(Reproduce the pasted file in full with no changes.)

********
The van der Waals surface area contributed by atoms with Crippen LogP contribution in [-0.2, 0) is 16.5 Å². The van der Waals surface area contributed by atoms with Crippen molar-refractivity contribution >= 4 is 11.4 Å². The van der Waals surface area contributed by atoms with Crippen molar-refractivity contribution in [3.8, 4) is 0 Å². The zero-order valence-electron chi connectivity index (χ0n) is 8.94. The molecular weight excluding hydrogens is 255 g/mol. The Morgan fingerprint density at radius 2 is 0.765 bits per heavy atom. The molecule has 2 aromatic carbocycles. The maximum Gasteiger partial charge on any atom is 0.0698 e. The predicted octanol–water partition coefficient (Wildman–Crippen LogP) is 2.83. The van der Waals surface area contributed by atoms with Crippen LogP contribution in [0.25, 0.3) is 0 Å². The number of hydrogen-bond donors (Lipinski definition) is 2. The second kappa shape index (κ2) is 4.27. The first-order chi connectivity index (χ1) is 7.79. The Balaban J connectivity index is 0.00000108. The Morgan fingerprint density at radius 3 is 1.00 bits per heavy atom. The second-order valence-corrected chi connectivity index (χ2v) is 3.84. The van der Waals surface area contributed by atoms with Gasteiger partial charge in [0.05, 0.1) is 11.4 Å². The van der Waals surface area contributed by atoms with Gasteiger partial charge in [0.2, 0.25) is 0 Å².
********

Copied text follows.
The van der Waals surface area contributed by atoms with Crippen LogP contribution in [-0.2, 0) is 16.5 Å². The van der Waals surface area contributed by atoms with Crippen molar-refractivity contribution >= 4 is 11.4 Å². The van der Waals surface area contributed by atoms with Crippen molar-refractivity contribution in [3.8, 4) is 0 Å². The zero-order valence-electron chi connectivity index (χ0n) is 8.94. The molecular weight excluding hydrogens is 255 g/mol. The Morgan fingerprint density at radius 2 is 0.765 bits per heavy atom. The molecule has 2 aromatic carbocycles. The maximum Gasteiger partial charge on any atom is 0.0698 e. The predicted octanol–water partition coefficient (Wildman–Crippen LogP) is 2.83. The van der Waals surface area contributed by atoms with Crippen LogP contribution in [0.25, 0.3) is 0 Å². The number of hydrogen-bond donors (Lipinski definition) is 2. The second kappa shape index (κ2) is 4.27. The first-order chi connectivity index (χ1) is 7.79. The Balaban J connectivity index is 0.00000108. The Morgan fingerprint density at radius 3 is 1.00 bits per heavy atom. The second-order valence-corrected chi connectivity index (χ2v) is 3.84. The van der Waals surface area contributed by atoms with Gasteiger partial charge in [0.05, 0.1) is 11.4 Å². The van der Waals surface area contributed by atoms with Gasteiger partial charge in [0.2, 0.25) is 0 Å².